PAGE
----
A Clockwork HalloweenSubmitted by Tom Sorrell at 2013-09-13 04:05:26 EDT
Rating: 2.0 on 6 ratings (7 reviews) (Review this item) (V)
Billy pulled his keys from his pocket as he heard the unsteady click-clack of heels on pavement approaching from the left. He turned and saw four girls in their early twenties staggering his way arm-in-arm. It was ten degrees outside and there was ice on the ground, but all four girls were wearing stiletto heels, skirts short enough to be belts and tiny tube tops.
A tall redhead, bird-like in the way she moved her head like a pigeon, was all arms and legs with bad skin and crooked teeth. She was on the right side of the line.
“I don’t think fat people should be allowed to live,” she said, wobbling in her heels, pulling the group towards her. “Fat people suck.”
A raven-haired girl was at the opposite end of the line. She was short with powerful legs and an upturned nose and pulled the group back her way as she glanced at the redhead.
“Right?” she snorted. “And ugly people. Ugly people suck too.”
“Right?” said a bookish brunette with glasses. “The fat people and the ugly people drain the … ingconomy … even more than the … stupids… do.”
“Wrong,” hissed a buxom blonde. “Would you care to extrapolate on the stupids? Because the real problem is the situation in Sri Lanka. I’ve been saying that for forever!”
“Friends forever?” asked the redhead.
“Friends forever!” the other three screamed.
The girls burst into laughter. The redhead lost her footing and slipped several times, but the stocky, black-haired anchor on the other end kept the group from tumbling over. Billy frowned, watching them, wondering if they were sisters. They could have been. Other than the hair color they looked and acted the same, but the girls were not sisters. They were just stupid. And drunk.
“It’s only six and we’re already drunk,” the dumb brunette yelled. “Woo!”
“Woo!” her friends screamed.
“Woo!” thundered four male voices from Billy’s right.
The girls giggled and slapped at each other as Billy turned towards four boys in their early twenties carrying canes. They were dressed in white with massive white codpieces strapped over the crotches of their pants and each wore a black hat with fake eyelashes on their right eye.
“Four Alexes, huh?” Billy mumbled. “I bet all of them think they’re the real one.”
“Welly, welly, welly, well…” they said in unison. “What have we here?”
Billy sighed, put his key in the door and turned the knob.
“Show us your tits,” one of the Alexes yelled.
“Woo!” his friends yelled.
Billy stopped and looked towards the girls. They grabbed the bottom of their tops and grinned at the boys, but noticed Billy watching and let go of their shirts. All four girls crossed their arms over their chests and sneered at him as if he were a virus.
“What are you looking at, weirdo?” the redhead said.
“Yeah, are you a freak or something?” the blonde asked.
One of the Alexes rapped his cane against the walkway and pointed it at Billy.
“Ho! Ho! Ho! Well if it isn’t … uh ….”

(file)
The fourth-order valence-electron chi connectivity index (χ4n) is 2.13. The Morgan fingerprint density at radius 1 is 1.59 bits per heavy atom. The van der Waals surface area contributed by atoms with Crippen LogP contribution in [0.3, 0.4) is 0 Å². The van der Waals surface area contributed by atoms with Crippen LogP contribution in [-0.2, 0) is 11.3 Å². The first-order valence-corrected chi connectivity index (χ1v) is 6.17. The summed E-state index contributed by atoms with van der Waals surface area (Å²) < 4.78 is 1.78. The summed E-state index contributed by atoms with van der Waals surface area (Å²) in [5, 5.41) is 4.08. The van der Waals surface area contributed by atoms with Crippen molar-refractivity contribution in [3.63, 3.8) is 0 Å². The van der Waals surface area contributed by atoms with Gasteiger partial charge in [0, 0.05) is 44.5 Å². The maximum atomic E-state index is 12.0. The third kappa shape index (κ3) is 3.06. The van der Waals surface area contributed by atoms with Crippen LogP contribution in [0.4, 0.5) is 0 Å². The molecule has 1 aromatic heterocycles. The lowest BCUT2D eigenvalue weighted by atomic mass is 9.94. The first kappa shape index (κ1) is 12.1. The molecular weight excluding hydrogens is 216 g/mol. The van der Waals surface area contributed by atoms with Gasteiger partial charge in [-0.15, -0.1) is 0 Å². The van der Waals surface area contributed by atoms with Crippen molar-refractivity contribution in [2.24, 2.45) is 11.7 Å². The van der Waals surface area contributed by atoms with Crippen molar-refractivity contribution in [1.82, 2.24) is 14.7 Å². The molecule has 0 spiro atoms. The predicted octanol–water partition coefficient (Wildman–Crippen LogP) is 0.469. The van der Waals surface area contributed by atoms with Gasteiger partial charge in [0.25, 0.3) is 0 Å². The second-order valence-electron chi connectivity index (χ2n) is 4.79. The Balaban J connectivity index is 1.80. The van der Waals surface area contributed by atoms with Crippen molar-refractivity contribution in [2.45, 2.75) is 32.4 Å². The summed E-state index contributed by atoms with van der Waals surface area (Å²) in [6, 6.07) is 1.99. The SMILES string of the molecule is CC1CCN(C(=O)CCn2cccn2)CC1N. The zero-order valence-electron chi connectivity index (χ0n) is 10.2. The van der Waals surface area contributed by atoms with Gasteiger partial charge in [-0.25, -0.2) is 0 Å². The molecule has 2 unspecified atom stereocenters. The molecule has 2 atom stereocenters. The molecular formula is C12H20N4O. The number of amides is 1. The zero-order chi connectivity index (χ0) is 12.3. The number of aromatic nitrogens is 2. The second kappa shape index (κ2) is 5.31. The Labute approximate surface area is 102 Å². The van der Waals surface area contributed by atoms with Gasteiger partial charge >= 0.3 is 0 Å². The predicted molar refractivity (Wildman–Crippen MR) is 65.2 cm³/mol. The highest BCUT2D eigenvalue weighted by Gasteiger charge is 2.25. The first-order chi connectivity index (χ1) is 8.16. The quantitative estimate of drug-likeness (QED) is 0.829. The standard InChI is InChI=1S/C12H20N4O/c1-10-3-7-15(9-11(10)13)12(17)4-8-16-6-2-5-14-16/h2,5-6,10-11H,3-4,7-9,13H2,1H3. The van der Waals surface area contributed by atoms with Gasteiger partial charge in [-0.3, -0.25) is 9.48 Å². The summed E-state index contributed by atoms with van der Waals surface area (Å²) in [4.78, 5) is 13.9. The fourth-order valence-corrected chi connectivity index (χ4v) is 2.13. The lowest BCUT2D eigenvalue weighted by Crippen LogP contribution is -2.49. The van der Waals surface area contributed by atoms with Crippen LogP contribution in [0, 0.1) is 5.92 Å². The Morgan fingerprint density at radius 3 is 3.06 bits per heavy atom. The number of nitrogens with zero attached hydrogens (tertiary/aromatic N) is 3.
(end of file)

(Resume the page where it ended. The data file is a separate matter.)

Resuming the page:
Billy waited for the Alex to finish, but he couldn’t. He lowered his cane, confused and turned to his friends as they huddled up. Whoosh, Billy went into his mind and turned their way.
“Fat, stinking, billy goat Billy-boy in poison,” he said. “That’s the line you’re looking for.”
The first Alex looked at the other three, who shrugged. The second Alex turned to Billy.
“That’s not right,” he said. “It can’t be. He says ‘Billy Boy in person.’”
Billy shook his head.
“I’ve seen Clockwork 38 times. I can quote it word for word. The line is ‘in poison.’”
The Alex shook his head.
“That doesn’t make any sense,” he said.
“Yes it does, you’re just too stupid to understand it. All you care about is the sex and violence, right? I bet the scene you’re trying to quote is your favorite one in the movie, huh?”
The four nodded.
“Are you sure the line is ‘in poison’?” the third Alex asked.
“I’m positive. I’ve read the book, too. Several times.”
“Oh,” the fourth Alex shouted, dimly. “A book reader, eh?”
The first Alex cackled and turned to Billy with a wicked sneer.
“A book reader?” he asked, pointing his cane again. “How art thou, thou globby bottle of cheap, stinking chip oil?”
Billy sighed as the second Alex rapped his cane on the building and motioned for a fight.
“Come and get one in the yarbles!” he yelled.
“If you have any yarbles, you eunuch jelly, thou,” the third Alex said, pointing his cane at Billy’s crotch.
The girls giggled. Billy turned to them, then back to the Alexes as the fourth one pushed a button on a switchblade knife and held it up, a senseless grin on his face. Billy frowned.
“You’re not supposed to have a knife,” he said.
“Am to,” the fourth Alex said. “This is me cut throat britva.”
“No, it's not," Billy said. "A cut throat britva is a razor. Where did you get the switchblade, anyway? You didn’t have it before. Put that shit away and get back into character.”
The first three lowered their canes and looked at the fourth one, who shrugged and put the knife in his codpiece. The four Alexes huddled and began to mutter in low, confused tones. Billy closed his eyes, sighed, and whooshed back to reality.
The boys broke their huddle and turned to Billy, slapping their canes against their palms.
“Hey … dude,” the first one said. “You got a problem?”
Billy sighed, turned the doorknob and entered his apartment, locking the door behind him. He leaned against the door and closed his eyes, shaking his head.